While there are web2 frontend and analytics tools that you may be able to use, there are many operational differences between DAOs and traditional organizations. On top of this, DAOs are complex structures, so it’s wise to use a dedicated web3 analytics tool.
One example from the DAO tooling landscape is DeepDAO which:
- Gives you a real-time snapshot of the complete DAO ecosystem, covering AUM, governance metrics, and top organizations.
- Shows which organizations have mutual members and hold mutual tokens in their treasury, exposing partnership opportunities.
- Highlights proposals and other updates by DAOs and their members.
3. Treasury Management
The treasury is the lifeblood of every DAO, giving it the fuel it needs to reach its goals. So to ensure effective and safe management, you must use quality tools to prevent hacks and mistakes — especially if you interact with DeFi protocols.
The simplest tool for DAO treasury management is Gnosis Safe Multisig which needs multiple signatures before a transaction is approved. This feature can protect your DAOs funds if a core team member is compromised or goes rogue. Gnosis Safe also gives the DAO full self-custody over its funds so no other organization can prevent transactions.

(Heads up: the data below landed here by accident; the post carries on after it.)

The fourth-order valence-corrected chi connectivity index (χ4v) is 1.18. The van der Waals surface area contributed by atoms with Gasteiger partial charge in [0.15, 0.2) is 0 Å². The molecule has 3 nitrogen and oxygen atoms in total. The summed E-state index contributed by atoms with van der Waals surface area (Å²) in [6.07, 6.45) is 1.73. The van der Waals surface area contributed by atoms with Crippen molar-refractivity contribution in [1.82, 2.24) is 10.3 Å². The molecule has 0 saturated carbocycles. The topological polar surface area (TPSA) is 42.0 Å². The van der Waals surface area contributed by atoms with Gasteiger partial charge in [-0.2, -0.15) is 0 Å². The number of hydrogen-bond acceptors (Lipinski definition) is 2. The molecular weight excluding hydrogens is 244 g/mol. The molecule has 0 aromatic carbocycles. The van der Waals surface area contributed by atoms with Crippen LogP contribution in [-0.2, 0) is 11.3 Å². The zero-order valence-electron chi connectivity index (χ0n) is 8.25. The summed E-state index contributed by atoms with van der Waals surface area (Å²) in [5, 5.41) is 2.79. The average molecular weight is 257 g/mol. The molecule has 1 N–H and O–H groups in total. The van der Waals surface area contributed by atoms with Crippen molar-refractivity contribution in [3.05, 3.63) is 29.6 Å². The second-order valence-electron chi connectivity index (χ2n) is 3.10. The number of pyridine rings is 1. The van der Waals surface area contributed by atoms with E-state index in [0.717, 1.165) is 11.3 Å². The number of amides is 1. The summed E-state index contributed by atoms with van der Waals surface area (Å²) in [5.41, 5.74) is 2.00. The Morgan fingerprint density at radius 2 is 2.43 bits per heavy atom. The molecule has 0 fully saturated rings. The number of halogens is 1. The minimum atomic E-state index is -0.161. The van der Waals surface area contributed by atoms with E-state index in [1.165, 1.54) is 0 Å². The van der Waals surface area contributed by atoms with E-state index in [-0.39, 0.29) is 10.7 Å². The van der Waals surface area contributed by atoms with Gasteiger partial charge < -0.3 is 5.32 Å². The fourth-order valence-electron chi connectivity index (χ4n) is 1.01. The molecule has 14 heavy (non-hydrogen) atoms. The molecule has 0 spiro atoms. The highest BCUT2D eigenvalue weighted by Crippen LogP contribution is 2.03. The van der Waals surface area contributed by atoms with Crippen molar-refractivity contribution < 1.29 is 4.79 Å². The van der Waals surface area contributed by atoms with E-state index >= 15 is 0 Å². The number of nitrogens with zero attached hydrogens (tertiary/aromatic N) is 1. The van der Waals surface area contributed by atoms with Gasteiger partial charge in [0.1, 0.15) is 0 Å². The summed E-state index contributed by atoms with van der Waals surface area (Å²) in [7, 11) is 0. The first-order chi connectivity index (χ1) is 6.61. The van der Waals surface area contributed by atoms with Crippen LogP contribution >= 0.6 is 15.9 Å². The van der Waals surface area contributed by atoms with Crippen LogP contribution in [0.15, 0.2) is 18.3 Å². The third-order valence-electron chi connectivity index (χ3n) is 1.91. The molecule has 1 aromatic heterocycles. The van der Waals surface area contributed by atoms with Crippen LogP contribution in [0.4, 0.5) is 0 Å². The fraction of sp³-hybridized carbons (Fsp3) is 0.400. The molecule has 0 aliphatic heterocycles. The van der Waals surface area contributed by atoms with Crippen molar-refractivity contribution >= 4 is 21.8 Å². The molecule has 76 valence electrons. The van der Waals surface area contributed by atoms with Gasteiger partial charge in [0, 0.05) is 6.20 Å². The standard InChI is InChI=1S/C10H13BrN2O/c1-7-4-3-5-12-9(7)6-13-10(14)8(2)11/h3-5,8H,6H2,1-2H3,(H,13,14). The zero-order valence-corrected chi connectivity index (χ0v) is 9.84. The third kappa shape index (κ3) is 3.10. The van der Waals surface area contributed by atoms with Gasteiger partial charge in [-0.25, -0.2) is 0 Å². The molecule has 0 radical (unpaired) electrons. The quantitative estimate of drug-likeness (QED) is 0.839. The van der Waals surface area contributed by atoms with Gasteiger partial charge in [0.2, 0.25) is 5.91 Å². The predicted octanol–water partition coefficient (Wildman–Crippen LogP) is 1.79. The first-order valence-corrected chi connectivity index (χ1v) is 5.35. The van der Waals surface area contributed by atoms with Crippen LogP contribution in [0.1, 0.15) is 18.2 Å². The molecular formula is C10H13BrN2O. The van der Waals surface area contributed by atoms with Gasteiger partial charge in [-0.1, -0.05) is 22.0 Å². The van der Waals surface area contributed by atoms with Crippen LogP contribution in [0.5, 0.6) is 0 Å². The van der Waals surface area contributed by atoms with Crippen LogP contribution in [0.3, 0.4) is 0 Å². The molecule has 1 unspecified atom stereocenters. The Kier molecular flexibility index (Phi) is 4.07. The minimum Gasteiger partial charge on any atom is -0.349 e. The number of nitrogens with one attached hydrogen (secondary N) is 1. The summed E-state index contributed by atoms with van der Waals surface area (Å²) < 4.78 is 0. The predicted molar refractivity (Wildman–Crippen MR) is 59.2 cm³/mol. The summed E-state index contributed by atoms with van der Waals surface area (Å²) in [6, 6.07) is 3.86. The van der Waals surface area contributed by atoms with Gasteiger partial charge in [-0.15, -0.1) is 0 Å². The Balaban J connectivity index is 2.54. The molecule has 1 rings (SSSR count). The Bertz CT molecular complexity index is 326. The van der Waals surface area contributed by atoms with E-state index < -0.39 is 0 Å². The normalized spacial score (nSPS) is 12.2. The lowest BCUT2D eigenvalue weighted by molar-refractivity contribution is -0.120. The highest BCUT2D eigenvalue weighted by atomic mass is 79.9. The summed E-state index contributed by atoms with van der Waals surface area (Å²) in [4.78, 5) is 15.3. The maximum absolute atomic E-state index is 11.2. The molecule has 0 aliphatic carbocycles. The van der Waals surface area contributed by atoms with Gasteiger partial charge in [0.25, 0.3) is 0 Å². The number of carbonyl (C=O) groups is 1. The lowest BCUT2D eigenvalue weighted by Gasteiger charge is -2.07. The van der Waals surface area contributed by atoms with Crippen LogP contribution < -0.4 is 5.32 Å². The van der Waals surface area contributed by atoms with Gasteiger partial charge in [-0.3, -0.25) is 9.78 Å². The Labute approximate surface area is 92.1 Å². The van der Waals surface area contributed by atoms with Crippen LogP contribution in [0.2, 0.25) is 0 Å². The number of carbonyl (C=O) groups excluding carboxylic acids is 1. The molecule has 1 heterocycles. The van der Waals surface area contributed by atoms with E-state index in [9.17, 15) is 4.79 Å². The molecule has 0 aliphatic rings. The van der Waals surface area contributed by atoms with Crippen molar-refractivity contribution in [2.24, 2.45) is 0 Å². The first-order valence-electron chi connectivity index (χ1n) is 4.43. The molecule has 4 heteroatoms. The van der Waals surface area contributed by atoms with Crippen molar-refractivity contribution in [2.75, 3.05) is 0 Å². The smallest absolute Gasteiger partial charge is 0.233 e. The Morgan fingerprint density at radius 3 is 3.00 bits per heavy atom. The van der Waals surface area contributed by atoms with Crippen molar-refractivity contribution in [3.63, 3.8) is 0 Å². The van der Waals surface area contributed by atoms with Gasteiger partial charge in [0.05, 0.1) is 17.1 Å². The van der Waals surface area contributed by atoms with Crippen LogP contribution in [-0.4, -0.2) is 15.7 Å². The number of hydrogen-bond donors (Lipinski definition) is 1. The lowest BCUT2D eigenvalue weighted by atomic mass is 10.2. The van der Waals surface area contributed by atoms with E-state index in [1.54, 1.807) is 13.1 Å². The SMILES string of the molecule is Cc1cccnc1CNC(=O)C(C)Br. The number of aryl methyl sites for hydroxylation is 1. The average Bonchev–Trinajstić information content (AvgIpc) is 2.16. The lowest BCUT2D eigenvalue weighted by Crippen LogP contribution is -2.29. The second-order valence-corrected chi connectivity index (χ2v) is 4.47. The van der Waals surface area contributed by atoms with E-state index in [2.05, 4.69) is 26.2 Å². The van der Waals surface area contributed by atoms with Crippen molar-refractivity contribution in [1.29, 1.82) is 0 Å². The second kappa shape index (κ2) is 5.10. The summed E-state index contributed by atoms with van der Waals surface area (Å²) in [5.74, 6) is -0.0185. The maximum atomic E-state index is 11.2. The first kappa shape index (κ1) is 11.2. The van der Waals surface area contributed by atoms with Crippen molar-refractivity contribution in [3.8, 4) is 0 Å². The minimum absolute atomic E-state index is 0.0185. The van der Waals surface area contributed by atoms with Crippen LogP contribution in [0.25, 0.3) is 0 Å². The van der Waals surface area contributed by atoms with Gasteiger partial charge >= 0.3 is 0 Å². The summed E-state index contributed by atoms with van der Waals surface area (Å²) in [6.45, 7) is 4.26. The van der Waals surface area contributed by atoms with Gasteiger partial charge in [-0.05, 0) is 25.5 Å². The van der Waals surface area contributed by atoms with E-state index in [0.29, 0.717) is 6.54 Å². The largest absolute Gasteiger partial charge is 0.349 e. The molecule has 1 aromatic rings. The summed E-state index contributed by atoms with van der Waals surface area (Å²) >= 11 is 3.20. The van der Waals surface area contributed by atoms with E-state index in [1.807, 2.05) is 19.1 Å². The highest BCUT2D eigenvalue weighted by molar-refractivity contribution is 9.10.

These days, many treasury management tools build on top of Gnosis Safe, providing you with extra capabilities.
Multis is an example of a platform in the DAO tooling landscape that uses Gnosis Safe as a starting point to provide:
- Corporate financial cards that allow your DAO or its members to pay for services in crypto or USD.
- Crypto-accounting software that tracks transactions across multiple networks and assets.
- Team payment capabilities with real-time transaction monitoring.
4. Content and Product Management
Content is vital to attracting talent and customers and keeping members up to date with your DAO. On the other hand, your DAO’s product is its source of revenue and the reason for its success.
While there are plenty of web2 tools that are suitable for content and product management, they have their drawbacks:
- Censorship: One of the biggest problems with web2 tools is censorship. Content platforms like Medium or product management platforms like GitHub determine what violates their terms and conditions. For example, the U.S. government’s Tornado Cash sanctions forced GitHub to remove all code related to the protocol.